Signs of nursing home abuse and neglect may be easy to miss at first, but even subtle signs can be indicators of severely abusive conditions at a nursing home. Different injuries and symptoms may appear in each nursing home abuse case, and some warning signs of nursing home abuse may be mistaken as “typical complaints.” However, knowing the signs of elder abuse can help everyone take notice when a pattern of concern develops:
- Bedsores or pressure ulcers
- Broken and fractured bones
- Bruises, burns, and welts
- Cuts, lacerations, and skin tears
- Dehydration and malnutrition
- Dirty surroundings/clothes/linens
- More frequent requests for visitors
- Requests to leave the facility
- Fatigue, insomnia, or other sleep disorders
- Head and dental injuries
- Illness or infection
- Genital infections or rashes
- Poor personal hygiene
- Sudden or unexplained weight loss
- Lowered confidence and self-worth
- Onset of aggressive or withdrawn behavior
- Misuse of medications or other substances
- Changes to financial documents
- Opening new credit cards or bank accounts
- Strange transactions or charges
Other, seemingly unrelated concerns with the facility itself may indicate that the situation is ripe for abuse. If you consistently witness staffing deficits or hazards in the facility—messes, disrepair, or a general lack of organization, for example—it might be time to seek a legal consultation with an experienced nursing home abuse lawyer.
Why Hire Janet, Janet & Suggs for Nursing Home Abuse and Neglect Cases
Our team of lawyers and medical experts has over forty years of experience securing successful resolutions for a variety of personal injury cases. Our work on life-altering personal injury cases has resulted in historic justice for victims of medical malpractice, sexual assault, and other injuries.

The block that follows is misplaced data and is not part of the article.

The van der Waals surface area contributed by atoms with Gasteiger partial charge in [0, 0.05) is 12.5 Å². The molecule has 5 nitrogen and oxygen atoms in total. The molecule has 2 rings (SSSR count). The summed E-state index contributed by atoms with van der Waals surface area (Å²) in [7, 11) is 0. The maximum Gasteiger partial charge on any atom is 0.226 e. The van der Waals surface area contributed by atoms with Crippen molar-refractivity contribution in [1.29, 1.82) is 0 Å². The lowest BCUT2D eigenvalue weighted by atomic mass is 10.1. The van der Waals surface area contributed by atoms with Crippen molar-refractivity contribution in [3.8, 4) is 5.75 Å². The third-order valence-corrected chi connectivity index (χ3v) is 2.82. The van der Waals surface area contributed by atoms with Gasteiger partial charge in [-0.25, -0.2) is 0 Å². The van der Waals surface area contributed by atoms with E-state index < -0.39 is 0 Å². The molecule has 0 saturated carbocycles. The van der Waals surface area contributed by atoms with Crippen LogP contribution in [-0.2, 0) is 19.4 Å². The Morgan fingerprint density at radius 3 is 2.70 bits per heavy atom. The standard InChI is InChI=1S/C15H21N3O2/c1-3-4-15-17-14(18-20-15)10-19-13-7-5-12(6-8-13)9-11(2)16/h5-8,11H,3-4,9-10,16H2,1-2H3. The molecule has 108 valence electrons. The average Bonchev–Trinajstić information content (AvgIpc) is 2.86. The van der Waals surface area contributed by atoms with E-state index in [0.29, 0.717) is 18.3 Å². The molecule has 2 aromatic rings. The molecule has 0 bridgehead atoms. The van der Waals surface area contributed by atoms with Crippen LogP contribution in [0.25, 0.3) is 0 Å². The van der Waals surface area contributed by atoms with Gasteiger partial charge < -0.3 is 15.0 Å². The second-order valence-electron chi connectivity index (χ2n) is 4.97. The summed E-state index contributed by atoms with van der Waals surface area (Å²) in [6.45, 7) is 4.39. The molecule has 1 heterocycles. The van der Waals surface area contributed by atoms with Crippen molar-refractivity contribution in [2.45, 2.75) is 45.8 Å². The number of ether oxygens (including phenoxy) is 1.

In a case against the University of Southern California, JJS and co-counsel achieved the largest known settlement in a United States sexual abuse case, well over $800 million. While the amount of compensation will vary depending on the circumstances of your case, our commitment to fighting for our clients will remain the same. Our experienced attorneys and network of expert witnesses will help you find your way through the complex process of your case to seek justice and fair compensation for your injuries.
However, our long history of record-breaking verdicts and settlements is just one indication of our continued success in getting justice for those who have been harmed. We have also been recognized by a variety of leading organizations, including Best Lawyers, Best Lawyers: Ones to Watch in America, AV Preeminent ratings by Martindale-Hubbell, and as one of U.S. News & World Report’s Best Law Firms. Many of our attorneys are also listed as Super Lawyers. These recognitions from leading organizations reflect our continued commitment to working toward securing our clients’ futures when they have been harmed by medical malpractice. JJS operates on a contingency fee basis, meaning we collect no fees unless we win your case. Contact us today for a free, no-obligation case review.
William R. “Topper” Cramer, RN, MBA, MS, CCRN, CFRN, EMT-P
Legal Nurse Consultant | Nurse Paralegal
Topper has been involved in emergency, transport, and critical care medicine since 1978 when he became an EMT in high school. A United States Air Force veteran, he remains active as a pre-hospital RN/paramedic, certified flight nurse, and critical care nurse. In addition to his professional role as a nurse consultant/nurse paralegal, he is the Chief of Operations at Walkersville Volunteer Rescue in Frederick County, Maryland. READ FULL BIO